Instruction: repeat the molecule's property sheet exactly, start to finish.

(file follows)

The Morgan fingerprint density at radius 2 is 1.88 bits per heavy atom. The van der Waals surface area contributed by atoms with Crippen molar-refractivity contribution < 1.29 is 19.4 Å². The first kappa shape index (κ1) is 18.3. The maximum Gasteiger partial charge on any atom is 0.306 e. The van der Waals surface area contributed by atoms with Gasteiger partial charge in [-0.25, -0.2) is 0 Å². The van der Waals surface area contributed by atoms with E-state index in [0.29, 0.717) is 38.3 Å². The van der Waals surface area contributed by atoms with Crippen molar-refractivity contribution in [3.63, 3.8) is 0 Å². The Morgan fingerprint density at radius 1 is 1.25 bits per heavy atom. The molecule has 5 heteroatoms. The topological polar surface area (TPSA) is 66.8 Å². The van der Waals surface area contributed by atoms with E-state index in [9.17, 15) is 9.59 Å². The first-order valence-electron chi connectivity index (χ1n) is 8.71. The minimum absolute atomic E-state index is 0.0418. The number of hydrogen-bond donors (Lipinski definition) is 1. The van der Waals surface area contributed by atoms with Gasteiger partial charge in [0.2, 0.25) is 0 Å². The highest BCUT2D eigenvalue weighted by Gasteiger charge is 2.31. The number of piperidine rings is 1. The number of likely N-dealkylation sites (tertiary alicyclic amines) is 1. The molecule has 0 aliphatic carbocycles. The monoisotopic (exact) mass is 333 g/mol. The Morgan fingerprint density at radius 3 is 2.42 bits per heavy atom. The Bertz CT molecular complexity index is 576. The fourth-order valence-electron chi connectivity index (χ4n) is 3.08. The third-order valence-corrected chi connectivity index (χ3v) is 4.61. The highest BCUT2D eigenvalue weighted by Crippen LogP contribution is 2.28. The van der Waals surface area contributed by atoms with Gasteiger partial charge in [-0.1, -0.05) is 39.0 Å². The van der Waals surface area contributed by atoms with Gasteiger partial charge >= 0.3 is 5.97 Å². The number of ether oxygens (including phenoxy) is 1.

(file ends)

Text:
The Morgan fingerprint density at radius 2 is 1.88 bits per heavy atom. The van der Waals surface area contributed by atoms with Crippen molar-refractivity contribution < 1.29 is 19.4 Å². The first kappa shape index (κ1) is 18.3. The maximum Gasteiger partial charge on any atom is 0.306 e. The van der Waals surface area contributed by atoms with Gasteiger partial charge in [-0.25, -0.2) is 0 Å². The van der Waals surface area contributed by atoms with E-state index in [0.29, 0.717) is 38.3 Å². The van der Waals surface area contributed by atoms with Crippen molar-refractivity contribution in [3.63, 3.8) is 0 Å². The Morgan fingerprint density at radius 1 is 1.25 bits per heavy atom. The molecule has 5 heteroatoms. The topological polar surface area (TPSA) is 66.8 Å². The van der Waals surface area contributed by atoms with E-state index in [9.17, 15) is 9.59 Å². The first-order valence-electron chi connectivity index (χ1n) is 8.71. The minimum absolute atomic E-state index is 0.0418. The number of hydrogen-bond donors (Lipinski definition) is 1. The van der Waals surface area contributed by atoms with Gasteiger partial charge in [0.2, 0.25) is 0 Å². The highest BCUT2D eigenvalue weighted by Gasteiger charge is 2.31. The number of piperidine rings is 1. The number of likely N-dealkylation sites (tertiary alicyclic amines) is 1. The molecule has 0 aliphatic carbocycles. The monoisotopic (exact) mass is 333 g/mol. The Morgan fingerprint density at radius 3 is 2.42 bits per heavy atom. The Bertz CT molecular complexity index is 576. The fourth-order valence-electron chi connectivity index (χ4n) is 3.08. The third-order valence-corrected chi connectivity index (χ3v) is 4.61. The highest BCUT2D eigenvalue weighted by Crippen LogP contribution is 2.28. The van der Waals surface area contributed by atoms with Gasteiger partial charge in [-0.1, -0.05) is 39.0 Å². The van der Waals surface area contributed by atoms with Gasteiger partial charge >= 0.3 is 5.97 Å². The number of ether oxygens (including phenoxy) is 1.